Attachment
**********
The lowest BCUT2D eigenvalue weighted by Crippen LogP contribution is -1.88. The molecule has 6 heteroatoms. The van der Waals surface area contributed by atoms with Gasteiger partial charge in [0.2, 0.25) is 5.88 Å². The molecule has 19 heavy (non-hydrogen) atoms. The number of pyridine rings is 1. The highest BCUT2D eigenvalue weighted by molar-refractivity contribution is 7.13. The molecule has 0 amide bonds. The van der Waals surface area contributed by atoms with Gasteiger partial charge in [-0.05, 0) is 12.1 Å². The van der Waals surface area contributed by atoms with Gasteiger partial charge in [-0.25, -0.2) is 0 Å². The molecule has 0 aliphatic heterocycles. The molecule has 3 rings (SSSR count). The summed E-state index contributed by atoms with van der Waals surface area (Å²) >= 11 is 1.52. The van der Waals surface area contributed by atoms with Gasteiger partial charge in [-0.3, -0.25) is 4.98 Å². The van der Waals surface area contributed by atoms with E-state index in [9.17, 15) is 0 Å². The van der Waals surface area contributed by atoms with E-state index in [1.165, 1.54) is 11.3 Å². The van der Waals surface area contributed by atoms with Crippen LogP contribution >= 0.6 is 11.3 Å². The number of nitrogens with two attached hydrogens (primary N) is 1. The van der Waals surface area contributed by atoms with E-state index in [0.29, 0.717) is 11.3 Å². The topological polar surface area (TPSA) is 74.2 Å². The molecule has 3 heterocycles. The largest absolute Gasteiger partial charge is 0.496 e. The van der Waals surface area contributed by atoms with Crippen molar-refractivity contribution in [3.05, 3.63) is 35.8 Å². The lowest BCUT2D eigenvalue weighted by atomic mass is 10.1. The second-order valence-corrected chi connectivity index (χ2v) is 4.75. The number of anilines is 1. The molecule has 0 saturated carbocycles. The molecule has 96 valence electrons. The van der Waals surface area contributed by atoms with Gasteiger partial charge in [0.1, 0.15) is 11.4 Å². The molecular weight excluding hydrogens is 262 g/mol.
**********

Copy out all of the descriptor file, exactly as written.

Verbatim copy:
The lowest BCUT2D eigenvalue weighted by Crippen LogP contribution is -1.88. The molecule has 6 heteroatoms. The van der Waals surface area contributed by atoms with Gasteiger partial charge in [0.2, 0.25) is 5.88 Å². The molecule has 19 heavy (non-hydrogen) atoms. The number of pyridine rings is 1. The highest BCUT2D eigenvalue weighted by molar-refractivity contribution is 7.13. The molecule has 0 amide bonds. The van der Waals surface area contributed by atoms with Gasteiger partial charge in [-0.05, 0) is 12.1 Å². The van der Waals surface area contributed by atoms with Gasteiger partial charge in [-0.25, -0.2) is 0 Å². The molecule has 0 aliphatic heterocycles. The molecule has 3 rings (SSSR count). The summed E-state index contributed by atoms with van der Waals surface area (Å²) >= 11 is 1.52. The van der Waals surface area contributed by atoms with Gasteiger partial charge in [-0.3, -0.25) is 4.98 Å². The van der Waals surface area contributed by atoms with E-state index in [9.17, 15) is 0 Å². The van der Waals surface area contributed by atoms with E-state index in [1.165, 1.54) is 11.3 Å². The van der Waals surface area contributed by atoms with Crippen LogP contribution >= 0.6 is 11.3 Å². The number of nitrogens with two attached hydrogens (primary N) is 1. The van der Waals surface area contributed by atoms with E-state index in [0.29, 0.717) is 11.3 Å². The topological polar surface area (TPSA) is 74.2 Å². The molecule has 3 heterocycles. The largest absolute Gasteiger partial charge is 0.496 e. The van der Waals surface area contributed by atoms with Crippen molar-refractivity contribution in [3.05, 3.63) is 35.8 Å². The lowest BCUT2D eigenvalue weighted by atomic mass is 10.1. The second-order valence-corrected chi connectivity index (χ2v) is 4.75. The number of anilines is 1. The molecule has 0 saturated carbocycles. The molecule has 96 valence electrons. The van der Waals surface area contributed by atoms with Gasteiger partial charge in [0.1, 0.15) is 11.4 Å². The molecular weight excluding hydrogens is 262 g/mol.